Dublin & the Ancient East - 8 Day Hike - Self Guide
Dublin is situated at the mouth of the River Liffey and encompasses a land area of approximately 115 square kilometres (44 sq mi) in east-central Ireland, with a population of approx. 1.5 million. The name DUBLIN comes from the Gaelic word Dubhlinn, meaning “black or dark”, and lind meaning a “pool”, referring to a dark tidal pool where the city originally grew up. Coincidentally – this is also where Guinness grew up, supposedly taking its water from the River Liffey!! Today, the famous Guinness Brewery is still situated beside the River Liffey, creating the wonderful “black stuff” from water that is drawn from a crystal clear source in the Dublin mountains!!
The Viking settlement which was responsible for Dublin becoming the trading capital that it is today, was preceded by a Christian ecclesiastical settlement known as Duibhlinn. Back in the 9th and 10th century, there were two settlements where the modern city stands. The Viking settlement of about 841 was known as Dyflin, from the Irish Duibhlinn, and a Gaelic settlement, Áth Cliath (“ford of hurdles”) was further up the river Liffey – not too far from Guinness brewery!!
To the south of Dublin are the Dublin/Wicklow mountain range and to the north & west, flat, fertile & rich farmland. The Liffey divides the city in two between the Northside and the Southside & still today there is a fun rivalry between “northsiders” & “southsiders”!! It is a fascinating & vibrant city to visit – cosmopolitan & cultural – small, compact & easy to get around in a short time. Night life is always filled with good music, great food & of course the famous Irish “craic” – simply meaning fun & enjoyment – and the Irish are terrific at ensuring everyone who visits the city of Dublin has plenty of fun & enjoyment.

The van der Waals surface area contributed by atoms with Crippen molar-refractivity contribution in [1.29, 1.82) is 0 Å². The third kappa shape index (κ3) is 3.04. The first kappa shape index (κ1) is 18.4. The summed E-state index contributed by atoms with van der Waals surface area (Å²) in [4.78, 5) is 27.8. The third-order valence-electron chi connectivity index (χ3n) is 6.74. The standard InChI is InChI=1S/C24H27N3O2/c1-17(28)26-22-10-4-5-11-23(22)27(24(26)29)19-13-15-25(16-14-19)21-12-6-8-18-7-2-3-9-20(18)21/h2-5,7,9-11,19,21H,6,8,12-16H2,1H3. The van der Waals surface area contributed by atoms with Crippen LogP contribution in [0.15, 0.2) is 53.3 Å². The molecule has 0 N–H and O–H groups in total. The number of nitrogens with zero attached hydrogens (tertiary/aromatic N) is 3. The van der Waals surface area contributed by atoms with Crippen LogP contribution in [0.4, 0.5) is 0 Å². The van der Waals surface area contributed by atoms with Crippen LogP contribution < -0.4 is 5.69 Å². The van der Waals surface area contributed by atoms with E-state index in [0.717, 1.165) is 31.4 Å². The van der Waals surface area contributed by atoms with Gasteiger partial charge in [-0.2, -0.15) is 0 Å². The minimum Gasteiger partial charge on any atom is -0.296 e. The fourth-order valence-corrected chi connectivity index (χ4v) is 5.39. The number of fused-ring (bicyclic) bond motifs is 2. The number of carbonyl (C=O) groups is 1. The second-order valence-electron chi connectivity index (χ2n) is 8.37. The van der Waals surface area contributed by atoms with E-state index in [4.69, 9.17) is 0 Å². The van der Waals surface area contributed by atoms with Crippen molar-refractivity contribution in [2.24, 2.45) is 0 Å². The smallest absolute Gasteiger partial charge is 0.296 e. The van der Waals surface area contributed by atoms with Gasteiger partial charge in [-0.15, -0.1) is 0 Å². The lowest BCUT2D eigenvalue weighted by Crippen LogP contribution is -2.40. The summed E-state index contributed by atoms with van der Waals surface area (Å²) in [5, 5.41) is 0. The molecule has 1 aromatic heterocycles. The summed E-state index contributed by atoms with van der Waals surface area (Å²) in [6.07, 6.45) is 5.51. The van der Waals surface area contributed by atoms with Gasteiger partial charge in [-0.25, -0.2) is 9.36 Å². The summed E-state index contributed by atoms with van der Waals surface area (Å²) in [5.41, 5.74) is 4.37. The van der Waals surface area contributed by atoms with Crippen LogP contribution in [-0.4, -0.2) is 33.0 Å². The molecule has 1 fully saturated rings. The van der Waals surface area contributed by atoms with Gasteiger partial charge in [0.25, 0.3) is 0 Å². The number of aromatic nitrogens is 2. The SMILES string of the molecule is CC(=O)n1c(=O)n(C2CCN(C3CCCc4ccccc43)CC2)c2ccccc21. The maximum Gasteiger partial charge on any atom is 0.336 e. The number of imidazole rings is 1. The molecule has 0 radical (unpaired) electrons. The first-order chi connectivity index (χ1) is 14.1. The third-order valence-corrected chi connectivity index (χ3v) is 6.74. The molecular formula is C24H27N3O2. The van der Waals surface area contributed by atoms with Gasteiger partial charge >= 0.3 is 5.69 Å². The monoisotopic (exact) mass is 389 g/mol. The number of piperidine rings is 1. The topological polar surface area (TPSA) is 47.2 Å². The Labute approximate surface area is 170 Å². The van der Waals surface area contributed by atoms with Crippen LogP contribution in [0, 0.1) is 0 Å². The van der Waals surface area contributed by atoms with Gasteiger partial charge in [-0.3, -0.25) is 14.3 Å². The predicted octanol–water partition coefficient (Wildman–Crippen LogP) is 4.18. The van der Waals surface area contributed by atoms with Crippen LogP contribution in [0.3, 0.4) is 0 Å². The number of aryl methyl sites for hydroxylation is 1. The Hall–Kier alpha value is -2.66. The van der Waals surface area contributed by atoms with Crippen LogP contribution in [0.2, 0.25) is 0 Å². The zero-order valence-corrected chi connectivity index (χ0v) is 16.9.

Wicklow is often referred to as ‘the Garden of Ireland’, alluding to the fine agricultural land and magnificent scenery south of Dublin city. The Wicklow Mountains offer magnificent walking and the glorious valleys in-between are just waiting for you to discover them – the best known being Glencullen, Glencree, Glendalough and Glenmalure.
The jewel of Wicklow is undoubtedly Glendalough, ‘the valley of the two lakes’ where St. Kevin founded a monastery in the 6th century. Several buildings remain (mainly from the 10th and 11th centuries), including the cathedral, a chapel known as St. Kevin’s Kitchen, the round tower and several subsidiary churches.
The nearby Visitor Centre has an audio-visual presentation on monastic life in Ireland and a scale model showing how this ancient monastic city would have looked in its heyday. The Upper Lake at Glendalough is in a deep U-shaped glacial valley which can be appreciated in full by making the steep climb to the viewpoint of the Spink.
This holiday is an ideal area for you to enjoy splendid with a terrific mix of City & Country Life, including many of the riches of Ireland’s Ancient East. Most of the walks are on well-walked tracks, many of them waymarked, with some stretches on minor roads. The climate in Wicklow, being on the east coast, is noticeably drier than in the West of Ireland.